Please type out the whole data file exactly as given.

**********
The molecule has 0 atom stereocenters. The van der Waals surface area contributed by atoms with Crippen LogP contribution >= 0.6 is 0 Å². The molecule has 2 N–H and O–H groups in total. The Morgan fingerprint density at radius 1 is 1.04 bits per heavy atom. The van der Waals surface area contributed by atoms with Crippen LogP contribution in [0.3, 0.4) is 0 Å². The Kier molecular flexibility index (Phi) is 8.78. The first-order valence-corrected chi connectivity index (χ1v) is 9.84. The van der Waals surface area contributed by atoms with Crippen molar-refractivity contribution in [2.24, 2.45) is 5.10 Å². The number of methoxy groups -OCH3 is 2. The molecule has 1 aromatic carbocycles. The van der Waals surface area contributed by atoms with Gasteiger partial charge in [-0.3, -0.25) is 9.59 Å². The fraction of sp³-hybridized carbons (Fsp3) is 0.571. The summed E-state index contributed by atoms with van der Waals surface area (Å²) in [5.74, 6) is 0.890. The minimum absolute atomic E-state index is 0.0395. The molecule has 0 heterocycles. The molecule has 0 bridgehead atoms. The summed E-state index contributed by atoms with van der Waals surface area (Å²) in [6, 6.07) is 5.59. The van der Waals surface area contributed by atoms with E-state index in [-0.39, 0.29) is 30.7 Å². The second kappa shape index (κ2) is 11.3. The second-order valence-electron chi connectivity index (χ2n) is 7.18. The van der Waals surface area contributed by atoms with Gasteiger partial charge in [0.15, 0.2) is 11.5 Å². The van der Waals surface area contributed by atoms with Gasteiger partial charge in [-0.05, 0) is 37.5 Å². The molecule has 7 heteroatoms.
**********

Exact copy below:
The molecule has 0 atom stereocenters. The van der Waals surface area contributed by atoms with Crippen LogP contribution >= 0.6 is 0 Å². The molecule has 2 N–H and O–H groups in total. The Morgan fingerprint density at radius 1 is 1.04 bits per heavy atom. The van der Waals surface area contributed by atoms with Crippen LogP contribution in [0.3, 0.4) is 0 Å². The Kier molecular flexibility index (Phi) is 8.78. The first-order valence-corrected chi connectivity index (χ1v) is 9.84. The van der Waals surface area contributed by atoms with Crippen molar-refractivity contribution in [2.24, 2.45) is 5.10 Å². The number of methoxy groups -OCH3 is 2. The molecule has 1 aromatic carbocycles. The van der Waals surface area contributed by atoms with Gasteiger partial charge in [-0.3, -0.25) is 9.59 Å². The fraction of sp³-hybridized carbons (Fsp3) is 0.571. The summed E-state index contributed by atoms with van der Waals surface area (Å²) in [5.74, 6) is 0.890. The minimum absolute atomic E-state index is 0.0395. The molecule has 0 heterocycles. The molecule has 0 bridgehead atoms. The summed E-state index contributed by atoms with van der Waals surface area (Å²) in [6, 6.07) is 5.59. The van der Waals surface area contributed by atoms with E-state index in [-0.39, 0.29) is 30.7 Å². The second kappa shape index (κ2) is 11.3. The second-order valence-electron chi connectivity index (χ2n) is 7.18. The van der Waals surface area contributed by atoms with Gasteiger partial charge in [0.15, 0.2) is 11.5 Å². The van der Waals surface area contributed by atoms with Gasteiger partial charge in [-0.05, 0) is 37.5 Å². The molecule has 7 heteroatoms.